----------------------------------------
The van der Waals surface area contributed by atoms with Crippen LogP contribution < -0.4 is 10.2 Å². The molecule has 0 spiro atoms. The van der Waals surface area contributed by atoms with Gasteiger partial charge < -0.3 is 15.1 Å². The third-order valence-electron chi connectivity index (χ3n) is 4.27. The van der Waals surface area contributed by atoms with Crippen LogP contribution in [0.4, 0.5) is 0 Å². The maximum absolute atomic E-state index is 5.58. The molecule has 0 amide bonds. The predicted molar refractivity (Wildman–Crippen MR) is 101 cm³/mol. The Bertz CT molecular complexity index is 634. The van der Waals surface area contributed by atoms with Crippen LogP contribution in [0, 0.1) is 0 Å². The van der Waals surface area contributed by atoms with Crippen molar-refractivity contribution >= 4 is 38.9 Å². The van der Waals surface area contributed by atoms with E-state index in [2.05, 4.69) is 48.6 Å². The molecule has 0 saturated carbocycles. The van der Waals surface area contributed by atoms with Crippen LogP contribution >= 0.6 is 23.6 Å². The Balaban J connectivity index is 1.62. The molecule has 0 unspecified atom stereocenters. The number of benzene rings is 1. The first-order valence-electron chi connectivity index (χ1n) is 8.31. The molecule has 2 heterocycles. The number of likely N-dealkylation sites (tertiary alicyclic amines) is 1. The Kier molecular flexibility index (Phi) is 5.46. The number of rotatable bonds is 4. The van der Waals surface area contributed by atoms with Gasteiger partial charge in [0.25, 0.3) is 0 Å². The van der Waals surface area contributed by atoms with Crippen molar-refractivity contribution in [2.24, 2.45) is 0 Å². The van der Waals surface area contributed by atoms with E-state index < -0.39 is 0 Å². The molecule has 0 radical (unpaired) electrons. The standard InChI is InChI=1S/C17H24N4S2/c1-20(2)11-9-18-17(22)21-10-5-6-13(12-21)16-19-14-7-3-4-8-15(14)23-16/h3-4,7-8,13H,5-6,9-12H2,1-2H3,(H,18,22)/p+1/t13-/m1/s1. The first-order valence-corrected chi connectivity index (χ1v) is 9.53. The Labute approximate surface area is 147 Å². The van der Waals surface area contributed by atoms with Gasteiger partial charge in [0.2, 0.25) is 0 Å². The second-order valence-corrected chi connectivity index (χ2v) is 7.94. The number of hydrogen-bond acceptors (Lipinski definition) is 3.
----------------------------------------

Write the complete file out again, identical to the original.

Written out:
The van der Waals surface area contributed by atoms with Crippen LogP contribution < -0.4 is 10.2 Å². The molecule has 0 spiro atoms. The van der Waals surface area contributed by atoms with Gasteiger partial charge < -0.3 is 15.1 Å². The third-order valence-electron chi connectivity index (χ3n) is 4.27. The van der Waals surface area contributed by atoms with Crippen LogP contribution in [0.4, 0.5) is 0 Å². The maximum absolute atomic E-state index is 5.58. The molecule has 0 amide bonds. The predicted molar refractivity (Wildman–Crippen MR) is 101 cm³/mol. The Bertz CT molecular complexity index is 634. The van der Waals surface area contributed by atoms with Crippen LogP contribution in [0, 0.1) is 0 Å². The van der Waals surface area contributed by atoms with Crippen molar-refractivity contribution >= 4 is 38.9 Å². The van der Waals surface area contributed by atoms with E-state index in [2.05, 4.69) is 48.6 Å². The molecule has 0 saturated carbocycles. The van der Waals surface area contributed by atoms with Crippen LogP contribution >= 0.6 is 23.6 Å². The Balaban J connectivity index is 1.62. The molecule has 0 unspecified atom stereocenters. The number of benzene rings is 1. The first-order valence-electron chi connectivity index (χ1n) is 8.31. The molecule has 2 heterocycles. The number of likely N-dealkylation sites (tertiary alicyclic amines) is 1. The Kier molecular flexibility index (Phi) is 5.46. The number of rotatable bonds is 4. The van der Waals surface area contributed by atoms with Gasteiger partial charge in [0.25, 0.3) is 0 Å². The van der Waals surface area contributed by atoms with Crippen molar-refractivity contribution in [2.24, 2.45) is 0 Å². The van der Waals surface area contributed by atoms with E-state index < -0.39 is 0 Å². The molecule has 0 radical (unpaired) electrons. The standard InChI is InChI=1S/C17H24N4S2/c1-20(2)11-9-18-17(22)21-10-5-6-13(12-21)16-19-14-7-3-4-8-15(14)23-16/h3-4,7-8,13H,5-6,9-12H2,1-2H3,(H,18,22)/p+1/t13-/m1/s1. The first-order valence-corrected chi connectivity index (χ1v) is 9.53. The Labute approximate surface area is 147 Å². The van der Waals surface area contributed by atoms with Gasteiger partial charge in [0.2, 0.25) is 0 Å². The second-order valence-corrected chi connectivity index (χ2v) is 7.94. The number of hydrogen-bond acceptors (Lipinski definition) is 3.